The future of senior living facilities will include tech-friendly rooms and a focus on nature

Connecticut Families

Conn. (WTNH) — The future of senior living facilities may be including more tech-friendly rooms and a focus on nature. These changes more important than ever amid a world-wide pandemic.

“We lived in Old Saybrook. We were there for 31 years while the boys were growing up,” explains Larry Bright. An empty nest inspired him and his wife, Lucy, to move to Thames Edge at Fairview, a senior community in Groton.

“It’s nice, airy, we have a beautiful view of the Thames River,” he says.

All key components that show how elderly housing is evolving, a conversation more important than ever in the wake of the coronavirus crisis.

“I think what we’ll see, which has been on the forefront of design, is called the small house concept which breaks down the nursing homes or senior living enclaves into smaller enclaves or neighborhoods,” explains Myles Brown of Amenta Emma Architects, who designed the community, featuring cottages and a non-traditional nursing home. “More like 10-15 residents in a self-contained environment that has living, dining, kitchen. It creates a more home-like environment.”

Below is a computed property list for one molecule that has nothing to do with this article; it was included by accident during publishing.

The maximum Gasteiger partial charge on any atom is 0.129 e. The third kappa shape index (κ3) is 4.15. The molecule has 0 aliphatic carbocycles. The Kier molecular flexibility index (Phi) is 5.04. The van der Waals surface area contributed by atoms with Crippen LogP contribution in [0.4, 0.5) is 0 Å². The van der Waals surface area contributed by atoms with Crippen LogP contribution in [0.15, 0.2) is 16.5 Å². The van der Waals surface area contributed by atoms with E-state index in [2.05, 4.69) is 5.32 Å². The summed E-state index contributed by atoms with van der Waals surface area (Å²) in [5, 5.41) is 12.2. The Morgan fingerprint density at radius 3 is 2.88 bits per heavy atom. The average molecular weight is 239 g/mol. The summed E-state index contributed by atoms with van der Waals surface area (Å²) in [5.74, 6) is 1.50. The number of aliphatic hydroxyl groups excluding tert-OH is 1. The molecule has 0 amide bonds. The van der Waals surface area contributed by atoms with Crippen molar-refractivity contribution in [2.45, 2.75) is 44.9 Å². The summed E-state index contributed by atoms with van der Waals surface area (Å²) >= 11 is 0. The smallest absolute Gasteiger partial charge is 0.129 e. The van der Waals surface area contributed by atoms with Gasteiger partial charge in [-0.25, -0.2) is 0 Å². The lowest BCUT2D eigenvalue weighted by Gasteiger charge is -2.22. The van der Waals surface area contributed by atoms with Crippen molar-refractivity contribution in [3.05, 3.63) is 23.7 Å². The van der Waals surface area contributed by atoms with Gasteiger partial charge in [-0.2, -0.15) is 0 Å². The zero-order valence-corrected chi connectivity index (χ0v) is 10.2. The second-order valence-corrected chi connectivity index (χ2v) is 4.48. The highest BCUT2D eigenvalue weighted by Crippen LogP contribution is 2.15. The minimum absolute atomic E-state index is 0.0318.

He continues: “We’re going to see more incorporation of technology built into those rooms or apartments so it’s easier for those residents to communicate with their loved ones.”

Bringing nature into plans is also taking center stage with buildings shaped around the scenery. Brown designed a Bloomfield facility with a magnificent oak tree as the focal point which provides great views from the apartments and common space.

“There was an art class going on in that room where the residents were being taught and painting that tree,” says Brown with a smile. “That was really a special moment.”

“We do go for walks, we put our masks on and go for walks,” says Larry. “We meet people and keep the distance and it’s nice, at least we can interface a little bit.”

The Bright’s son is glad there’s an emphasis on outside space and a neighborly spirit to help with loneliness and isolation.

“We find on a nice day, many people are out, so you can visit, that’s our way of visiting,” adds Lucy.

Certainly, the expense is a factor, but Brown says many of these ideas can be incorporated in existing facilities in cost-effective ways. He expects to see both renovations and new construction in senior living spaces in the coming months.

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